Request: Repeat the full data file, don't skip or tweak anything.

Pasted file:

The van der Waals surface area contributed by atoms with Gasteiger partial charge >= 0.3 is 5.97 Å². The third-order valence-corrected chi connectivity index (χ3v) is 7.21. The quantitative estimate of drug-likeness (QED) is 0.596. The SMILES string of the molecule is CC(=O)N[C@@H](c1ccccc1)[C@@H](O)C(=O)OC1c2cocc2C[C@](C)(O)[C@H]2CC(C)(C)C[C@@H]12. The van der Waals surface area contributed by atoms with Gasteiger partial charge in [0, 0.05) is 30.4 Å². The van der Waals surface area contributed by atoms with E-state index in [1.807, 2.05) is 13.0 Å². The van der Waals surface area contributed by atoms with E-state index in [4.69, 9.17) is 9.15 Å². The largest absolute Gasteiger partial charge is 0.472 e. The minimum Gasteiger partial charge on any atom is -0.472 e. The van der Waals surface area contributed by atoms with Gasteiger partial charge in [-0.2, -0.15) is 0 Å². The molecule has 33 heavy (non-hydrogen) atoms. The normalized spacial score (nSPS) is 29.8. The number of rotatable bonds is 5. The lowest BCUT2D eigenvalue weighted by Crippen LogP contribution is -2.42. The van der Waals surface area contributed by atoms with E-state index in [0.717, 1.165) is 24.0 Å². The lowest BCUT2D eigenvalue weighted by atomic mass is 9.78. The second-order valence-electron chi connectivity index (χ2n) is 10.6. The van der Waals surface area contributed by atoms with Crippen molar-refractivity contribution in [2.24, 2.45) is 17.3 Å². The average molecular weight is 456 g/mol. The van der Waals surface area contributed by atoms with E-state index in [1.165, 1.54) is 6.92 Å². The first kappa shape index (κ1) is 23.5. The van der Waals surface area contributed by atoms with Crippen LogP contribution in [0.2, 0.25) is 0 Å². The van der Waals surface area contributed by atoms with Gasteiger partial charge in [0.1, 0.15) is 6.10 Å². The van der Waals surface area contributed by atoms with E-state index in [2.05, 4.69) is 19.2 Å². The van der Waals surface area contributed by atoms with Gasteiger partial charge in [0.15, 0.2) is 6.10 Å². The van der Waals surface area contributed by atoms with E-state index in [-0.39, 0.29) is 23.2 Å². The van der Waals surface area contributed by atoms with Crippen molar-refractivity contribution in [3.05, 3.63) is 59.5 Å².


The van der Waals surface area contributed by atoms with Gasteiger partial charge >= 0.3 is 5.97 Å². The third-order valence-corrected chi connectivity index (χ3v) is 7.21. The quantitative estimate of drug-likeness (QED) is 0.596. The SMILES string of the molecule is CC(=O)N[C@@H](c1ccccc1)[C@@H](O)C(=O)OC1c2cocc2C[C@](C)(O)[C@H]2CC(C)(C)C[C@@H]12. The van der Waals surface area contributed by atoms with Gasteiger partial charge in [0, 0.05) is 30.4 Å². The van der Waals surface area contributed by atoms with E-state index in [1.807, 2.05) is 13.0 Å². The van der Waals surface area contributed by atoms with E-state index in [4.69, 9.17) is 9.15 Å². The largest absolute Gasteiger partial charge is 0.472 e. The minimum Gasteiger partial charge on any atom is -0.472 e. The van der Waals surface area contributed by atoms with Gasteiger partial charge in [-0.2, -0.15) is 0 Å². The molecule has 33 heavy (non-hydrogen) atoms. The normalized spacial score (nSPS) is 29.8. The number of rotatable bonds is 5. The lowest BCUT2D eigenvalue weighted by Crippen LogP contribution is -2.42. The van der Waals surface area contributed by atoms with E-state index in [0.717, 1.165) is 24.0 Å². The lowest BCUT2D eigenvalue weighted by atomic mass is 9.78. The second-order valence-electron chi connectivity index (χ2n) is 10.6. The van der Waals surface area contributed by atoms with Crippen molar-refractivity contribution in [2.24, 2.45) is 17.3 Å². The average molecular weight is 456 g/mol. The van der Waals surface area contributed by atoms with E-state index in [1.165, 1.54) is 6.92 Å². The first kappa shape index (κ1) is 23.5. The van der Waals surface area contributed by atoms with Crippen LogP contribution in [0.2, 0.25) is 0 Å². The van der Waals surface area contributed by atoms with Gasteiger partial charge in [0.1, 0.15) is 6.10 Å². The van der Waals surface area contributed by atoms with E-state index in [2.05, 4.69) is 19.2 Å². The van der Waals surface area contributed by atoms with Gasteiger partial charge in [0.15, 0.2) is 6.10 Å². The van der Waals surface area contributed by atoms with E-state index in [-0.39, 0.29) is 23.2 Å². The van der Waals surface area contributed by atoms with Crippen molar-refractivity contribution in [3.05, 3.63) is 59.5 Å².